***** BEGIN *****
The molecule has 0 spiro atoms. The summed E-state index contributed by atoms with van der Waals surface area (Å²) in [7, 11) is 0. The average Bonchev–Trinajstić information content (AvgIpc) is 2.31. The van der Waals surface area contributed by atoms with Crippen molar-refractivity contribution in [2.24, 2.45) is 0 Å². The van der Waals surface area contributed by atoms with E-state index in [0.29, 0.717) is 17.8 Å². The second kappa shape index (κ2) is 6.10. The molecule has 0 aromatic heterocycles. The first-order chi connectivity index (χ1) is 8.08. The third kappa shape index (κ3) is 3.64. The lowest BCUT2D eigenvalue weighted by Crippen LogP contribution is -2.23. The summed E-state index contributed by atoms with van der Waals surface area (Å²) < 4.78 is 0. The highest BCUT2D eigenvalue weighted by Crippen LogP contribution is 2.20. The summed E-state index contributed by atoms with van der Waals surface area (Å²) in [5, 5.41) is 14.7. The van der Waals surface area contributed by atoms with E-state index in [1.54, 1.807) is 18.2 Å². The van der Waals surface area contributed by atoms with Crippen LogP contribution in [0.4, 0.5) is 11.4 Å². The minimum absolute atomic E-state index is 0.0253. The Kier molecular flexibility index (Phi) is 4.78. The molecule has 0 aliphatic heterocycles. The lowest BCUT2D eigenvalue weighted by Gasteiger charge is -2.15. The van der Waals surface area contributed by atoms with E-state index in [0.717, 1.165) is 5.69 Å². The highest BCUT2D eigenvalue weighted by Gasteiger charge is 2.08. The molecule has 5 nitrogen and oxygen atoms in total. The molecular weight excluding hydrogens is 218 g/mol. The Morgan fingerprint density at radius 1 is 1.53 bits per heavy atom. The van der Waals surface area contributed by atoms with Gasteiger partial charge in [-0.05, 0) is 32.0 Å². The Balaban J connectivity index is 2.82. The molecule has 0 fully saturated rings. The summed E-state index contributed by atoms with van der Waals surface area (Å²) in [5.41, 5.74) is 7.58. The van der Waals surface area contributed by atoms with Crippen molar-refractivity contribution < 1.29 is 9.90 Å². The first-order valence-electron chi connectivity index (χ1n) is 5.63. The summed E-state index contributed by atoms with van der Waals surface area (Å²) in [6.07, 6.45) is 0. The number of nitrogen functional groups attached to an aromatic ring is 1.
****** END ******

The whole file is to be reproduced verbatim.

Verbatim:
The molecule has 0 spiro atoms. The summed E-state index contributed by atoms with van der Waals surface area (Å²) in [7, 11) is 0. The average Bonchev–Trinajstić information content (AvgIpc) is 2.31. The van der Waals surface area contributed by atoms with Crippen molar-refractivity contribution in [2.24, 2.45) is 0 Å². The van der Waals surface area contributed by atoms with E-state index in [0.29, 0.717) is 17.8 Å². The second kappa shape index (κ2) is 6.10. The molecule has 0 aromatic heterocycles. The first-order chi connectivity index (χ1) is 8.08. The third kappa shape index (κ3) is 3.64. The lowest BCUT2D eigenvalue weighted by Crippen LogP contribution is -2.23. The summed E-state index contributed by atoms with van der Waals surface area (Å²) < 4.78 is 0. The highest BCUT2D eigenvalue weighted by Crippen LogP contribution is 2.20. The summed E-state index contributed by atoms with van der Waals surface area (Å²) in [5, 5.41) is 14.7. The van der Waals surface area contributed by atoms with E-state index in [1.54, 1.807) is 18.2 Å². The van der Waals surface area contributed by atoms with Crippen LogP contribution in [0.4, 0.5) is 11.4 Å². The minimum absolute atomic E-state index is 0.0253. The Kier molecular flexibility index (Phi) is 4.78. The molecule has 0 aliphatic heterocycles. The lowest BCUT2D eigenvalue weighted by Gasteiger charge is -2.15. The van der Waals surface area contributed by atoms with E-state index in [0.717, 1.165) is 5.69 Å². The highest BCUT2D eigenvalue weighted by Gasteiger charge is 2.08. The molecule has 5 nitrogen and oxygen atoms in total. The molecular weight excluding hydrogens is 218 g/mol. The Morgan fingerprint density at radius 1 is 1.53 bits per heavy atom. The van der Waals surface area contributed by atoms with Gasteiger partial charge in [-0.05, 0) is 32.0 Å². The Balaban J connectivity index is 2.82. The molecule has 0 fully saturated rings. The summed E-state index contributed by atoms with van der Waals surface area (Å²) in [5.41, 5.74) is 7.58. The van der Waals surface area contributed by atoms with Crippen molar-refractivity contribution < 1.29 is 9.90 Å². The first-order valence-electron chi connectivity index (χ1n) is 5.63. The summed E-state index contributed by atoms with van der Waals surface area (Å²) in [6.07, 6.45) is 0. The number of nitrogen functional groups attached to an aromatic ring is 1.